Using a variety of indicators is one way to try to beat the market in Forex trading. Many indicators have been around for many years in other markets and have proven to be successful in helping traders understand these markets more in depth and enabling them to come out profitable.
One of the most popular indicators used in Forex trading is the momentum indicator. Momentum indicators are similar to other indicators and oscillators in that they shadow the main trend direction of the Forex pair being followed. Because the momentum indicator helps identify the main market direction and helps to spot potential market reversal points, many experienced Forex traders consider it to be the most important indicator in the industry.
What is momentum? Momentum is the movement that reflects market sentiment for a specific period of time. For example, if the Euro is declining against the US dollar, we would say this is a bearish momentum as the market is moving to the downside of the pair. The same is true of the reverse. Should the Euro take a turn upwards against the dollar, we would call that a bullish momentum as the market is now moving to the upside of the pair. Forex momentum can be used for either a particular pair such as EUR/USD or for a specific currency such as USD or a commodity such as gold.
Some traders use momentum indicators in Forex to determine a specific trading range. The momentum indicators can help spot a support and a resistance point where the trader can either trade the volatile movements within the range or try to identify a possible breakout that would lead to the consolidation of a larger number of pips.
Employing several indicators at once increases the chances of hitting the right time to execute a transaction or the best price to buy or sell a position. These indicators should be employed only after they have been tested and always in conjunction with a solidly laid out trading plan. In addition, it is prudent to use only the indicators that are familiar to you and whose main features and main reactions to various market conditions during a typical trading day are fully understood. Keep in mind that many trading indicators may not be useful at all on specific occasions such as during high volatility.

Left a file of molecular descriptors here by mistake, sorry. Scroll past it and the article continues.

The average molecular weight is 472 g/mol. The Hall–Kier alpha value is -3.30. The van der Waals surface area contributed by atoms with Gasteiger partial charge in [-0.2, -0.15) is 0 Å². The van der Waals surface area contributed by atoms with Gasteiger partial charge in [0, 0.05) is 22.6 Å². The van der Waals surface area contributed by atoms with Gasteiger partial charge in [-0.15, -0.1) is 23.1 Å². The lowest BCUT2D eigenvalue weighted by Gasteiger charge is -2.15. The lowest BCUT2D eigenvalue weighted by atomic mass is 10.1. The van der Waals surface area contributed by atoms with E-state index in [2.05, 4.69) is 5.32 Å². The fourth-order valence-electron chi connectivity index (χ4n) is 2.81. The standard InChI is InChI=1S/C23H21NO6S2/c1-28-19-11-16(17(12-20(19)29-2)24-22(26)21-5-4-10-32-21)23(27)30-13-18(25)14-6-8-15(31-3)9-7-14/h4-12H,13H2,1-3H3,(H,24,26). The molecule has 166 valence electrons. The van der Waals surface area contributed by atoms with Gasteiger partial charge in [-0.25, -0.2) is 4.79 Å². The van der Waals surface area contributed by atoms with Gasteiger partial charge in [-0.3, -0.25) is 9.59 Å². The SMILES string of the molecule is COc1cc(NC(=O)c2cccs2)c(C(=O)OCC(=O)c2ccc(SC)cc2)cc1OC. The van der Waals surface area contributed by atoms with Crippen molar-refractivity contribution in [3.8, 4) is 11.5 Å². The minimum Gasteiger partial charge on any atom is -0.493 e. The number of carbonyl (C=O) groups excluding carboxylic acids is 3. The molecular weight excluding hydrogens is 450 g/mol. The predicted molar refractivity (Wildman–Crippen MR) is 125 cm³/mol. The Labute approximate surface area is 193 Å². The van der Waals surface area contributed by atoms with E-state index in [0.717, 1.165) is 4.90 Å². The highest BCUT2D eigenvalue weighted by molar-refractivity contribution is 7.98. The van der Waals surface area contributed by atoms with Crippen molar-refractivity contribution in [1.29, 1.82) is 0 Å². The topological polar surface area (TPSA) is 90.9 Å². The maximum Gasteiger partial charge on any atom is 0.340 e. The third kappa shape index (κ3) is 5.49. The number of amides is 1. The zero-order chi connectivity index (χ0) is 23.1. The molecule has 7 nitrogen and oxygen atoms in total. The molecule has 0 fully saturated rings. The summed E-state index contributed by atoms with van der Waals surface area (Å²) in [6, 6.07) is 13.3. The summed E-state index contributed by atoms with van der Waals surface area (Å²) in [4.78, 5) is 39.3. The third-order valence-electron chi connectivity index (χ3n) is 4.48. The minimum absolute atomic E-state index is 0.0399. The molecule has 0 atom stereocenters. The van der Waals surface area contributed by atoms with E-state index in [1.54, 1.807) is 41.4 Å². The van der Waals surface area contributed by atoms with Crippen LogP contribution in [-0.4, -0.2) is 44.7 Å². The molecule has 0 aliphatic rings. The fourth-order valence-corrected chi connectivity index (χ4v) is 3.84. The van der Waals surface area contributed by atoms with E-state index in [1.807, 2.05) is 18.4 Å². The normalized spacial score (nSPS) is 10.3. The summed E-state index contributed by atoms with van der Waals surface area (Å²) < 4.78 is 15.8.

Another popular indicator is the ‘moving average crossover,’ considered to be a tool to follow trading trends. A simple moving average represents the average closing price over the number of days in question. There are different combinations that identify the major trend of the market but none of them are the ‘best’ combination. The Forex trader must decide on his own which combination (or combinations) fits best with his/her time frames. From there, the trend – as shown by these indicators – should be used to tell traders if they should trade long or trade short although it should not be relied on to time entries and exits.
In essence, if both the trend-following tool and the trend-confirmation tool are bullish, then a trader can more confidently consider taking a long trade in the currency pair in question. Likewise, if both are bearish, then the trader can focus on finding an opportunity to sell short the pair in question.
The moving average convergence divergence (MACD), considered a trend confirmation tool, is another type of Forex indicator. This indicator first measures the difference between two exponentially smoothed moving averages. The difference is then flattened and compared to a moving average of its own. When the current smoothed average is above its own moving average, this indicates an uptrend. When the current smoothed average is below its moving average a downtrend is confirmed.
Traders are often advised to hold off trading till the direction of the major trend is clear. Even then they must decide whether they are more comfortable jumping in as soon as a clear trend is established or after a pullback occurs. If the trend is determined to be bullish, the choice becomes whether to buy into strength or buy into weakness. If a trader decides to get in as quickly as possible, he/she can consider entering a trade as soon as an uptrend or downtrend is confirmed. On the other hand, the trader can wait for a pullback within the larger overall primary trend in the hope that this offers a lower risk opportunity. For this, a trader will rely on an overbought/oversold indicator. Of the many such indicators, the three-day relative strength index, or three-day RSI, is the most widely used.
RSI calculates the cumulative sum of up days and down days over the chosen period and calculates a value that can range from zero to 100. If all of the price action is to the upside, the indicator will approach 100; if all of the price action is to the downside, then the indicator will approach zero. A reading of 50 is considered neutral.